You need to handle cases with Condition so here's my shot at that:

DownValues[d3] =
DeleteDuplicates[
Join[DownValues[a2] /. a2 -> d3, DownValues[b2] /. b2 -> d3,
DownValues[a3] /. a3 -> d3],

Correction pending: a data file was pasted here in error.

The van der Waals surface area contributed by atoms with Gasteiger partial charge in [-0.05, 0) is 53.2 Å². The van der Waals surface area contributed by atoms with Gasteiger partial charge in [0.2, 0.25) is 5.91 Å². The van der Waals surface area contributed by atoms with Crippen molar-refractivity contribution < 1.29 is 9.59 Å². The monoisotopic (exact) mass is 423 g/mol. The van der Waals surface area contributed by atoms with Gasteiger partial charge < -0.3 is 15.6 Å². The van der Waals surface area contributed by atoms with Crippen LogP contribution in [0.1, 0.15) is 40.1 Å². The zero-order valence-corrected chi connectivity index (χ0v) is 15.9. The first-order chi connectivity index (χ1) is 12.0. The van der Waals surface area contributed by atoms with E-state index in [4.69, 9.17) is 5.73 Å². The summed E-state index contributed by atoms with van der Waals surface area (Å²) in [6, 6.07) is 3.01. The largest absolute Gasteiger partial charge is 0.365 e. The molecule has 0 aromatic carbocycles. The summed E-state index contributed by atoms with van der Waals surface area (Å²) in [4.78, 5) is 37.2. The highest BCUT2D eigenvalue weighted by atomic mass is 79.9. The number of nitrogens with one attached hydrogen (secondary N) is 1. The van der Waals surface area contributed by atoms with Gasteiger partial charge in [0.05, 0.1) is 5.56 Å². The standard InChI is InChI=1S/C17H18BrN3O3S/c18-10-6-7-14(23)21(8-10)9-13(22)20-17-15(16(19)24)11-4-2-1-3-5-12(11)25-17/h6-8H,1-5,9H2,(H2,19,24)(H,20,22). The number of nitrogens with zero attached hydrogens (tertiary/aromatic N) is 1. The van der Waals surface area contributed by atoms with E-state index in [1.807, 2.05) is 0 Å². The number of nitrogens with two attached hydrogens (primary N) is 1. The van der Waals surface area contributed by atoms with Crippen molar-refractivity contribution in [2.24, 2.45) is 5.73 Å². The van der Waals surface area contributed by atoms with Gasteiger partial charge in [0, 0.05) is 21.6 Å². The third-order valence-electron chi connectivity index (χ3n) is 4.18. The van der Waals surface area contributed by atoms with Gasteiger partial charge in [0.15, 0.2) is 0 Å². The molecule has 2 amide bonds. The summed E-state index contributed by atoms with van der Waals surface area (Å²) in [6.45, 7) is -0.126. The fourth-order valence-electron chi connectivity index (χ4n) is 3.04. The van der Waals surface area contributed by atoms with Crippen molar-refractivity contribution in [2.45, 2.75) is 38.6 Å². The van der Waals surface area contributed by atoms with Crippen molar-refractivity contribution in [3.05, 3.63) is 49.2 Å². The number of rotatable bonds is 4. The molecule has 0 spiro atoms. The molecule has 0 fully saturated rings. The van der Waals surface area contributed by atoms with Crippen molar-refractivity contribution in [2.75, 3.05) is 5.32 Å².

InternalComparePatterns @@
Map[
Replace[
Verbatim[HoldPattern][Verbatim[Condition][t_, ___]] :>
HoldPattern[t]]@*First,
{##}
] === "Identical" &
]


And here's a test example, extending on your base case

(a2[#] = #) & /@ Range;
(b2[#] = 2 #) & /@ Range;